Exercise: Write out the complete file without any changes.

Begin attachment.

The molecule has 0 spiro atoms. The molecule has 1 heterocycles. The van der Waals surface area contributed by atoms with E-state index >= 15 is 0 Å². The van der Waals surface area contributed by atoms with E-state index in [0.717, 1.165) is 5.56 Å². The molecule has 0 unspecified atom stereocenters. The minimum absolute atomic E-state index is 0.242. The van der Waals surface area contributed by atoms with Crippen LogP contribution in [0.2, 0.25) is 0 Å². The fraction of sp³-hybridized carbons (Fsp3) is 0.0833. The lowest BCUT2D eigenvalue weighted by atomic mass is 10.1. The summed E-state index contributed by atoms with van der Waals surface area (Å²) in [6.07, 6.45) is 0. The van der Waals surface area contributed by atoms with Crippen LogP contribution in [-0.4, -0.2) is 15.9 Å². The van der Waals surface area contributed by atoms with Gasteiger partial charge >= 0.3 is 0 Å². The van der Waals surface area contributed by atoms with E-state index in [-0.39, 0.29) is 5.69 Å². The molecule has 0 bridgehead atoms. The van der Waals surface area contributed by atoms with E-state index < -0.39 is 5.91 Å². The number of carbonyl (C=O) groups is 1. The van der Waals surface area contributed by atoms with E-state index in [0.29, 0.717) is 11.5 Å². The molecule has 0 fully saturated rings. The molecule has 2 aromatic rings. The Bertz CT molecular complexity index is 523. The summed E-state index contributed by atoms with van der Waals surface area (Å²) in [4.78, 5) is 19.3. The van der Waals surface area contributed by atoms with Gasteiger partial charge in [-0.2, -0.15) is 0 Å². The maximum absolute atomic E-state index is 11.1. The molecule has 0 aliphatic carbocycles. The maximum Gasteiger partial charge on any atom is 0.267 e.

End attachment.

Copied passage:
The molecule has 0 spiro atoms. The molecule has 1 heterocycles. The van der Waals surface area contributed by atoms with E-state index >= 15 is 0 Å². The van der Waals surface area contributed by atoms with E-state index in [0.717, 1.165) is 5.56 Å². The molecule has 0 unspecified atom stereocenters. The minimum absolute atomic E-state index is 0.242. The van der Waals surface area contributed by atoms with Crippen LogP contribution in [0.2, 0.25) is 0 Å². The fraction of sp³-hybridized carbons (Fsp3) is 0.0833. The lowest BCUT2D eigenvalue weighted by atomic mass is 10.1. The summed E-state index contributed by atoms with van der Waals surface area (Å²) in [6.07, 6.45) is 0. The van der Waals surface area contributed by atoms with Crippen LogP contribution in [-0.4, -0.2) is 15.9 Å². The van der Waals surface area contributed by atoms with Gasteiger partial charge >= 0.3 is 0 Å². The van der Waals surface area contributed by atoms with E-state index in [-0.39, 0.29) is 5.69 Å². The molecule has 0 bridgehead atoms. The van der Waals surface area contributed by atoms with E-state index < -0.39 is 5.91 Å². The number of carbonyl (C=O) groups is 1. The van der Waals surface area contributed by atoms with E-state index in [0.29, 0.717) is 11.5 Å². The molecule has 0 fully saturated rings. The molecule has 2 aromatic rings. The Bertz CT molecular complexity index is 523. The summed E-state index contributed by atoms with van der Waals surface area (Å²) in [4.78, 5) is 19.3. The van der Waals surface area contributed by atoms with Gasteiger partial charge in [-0.2, -0.15) is 0 Å². The maximum absolute atomic E-state index is 11.1. The molecule has 0 aliphatic carbocycles. The maximum Gasteiger partial charge on any atom is 0.267 e.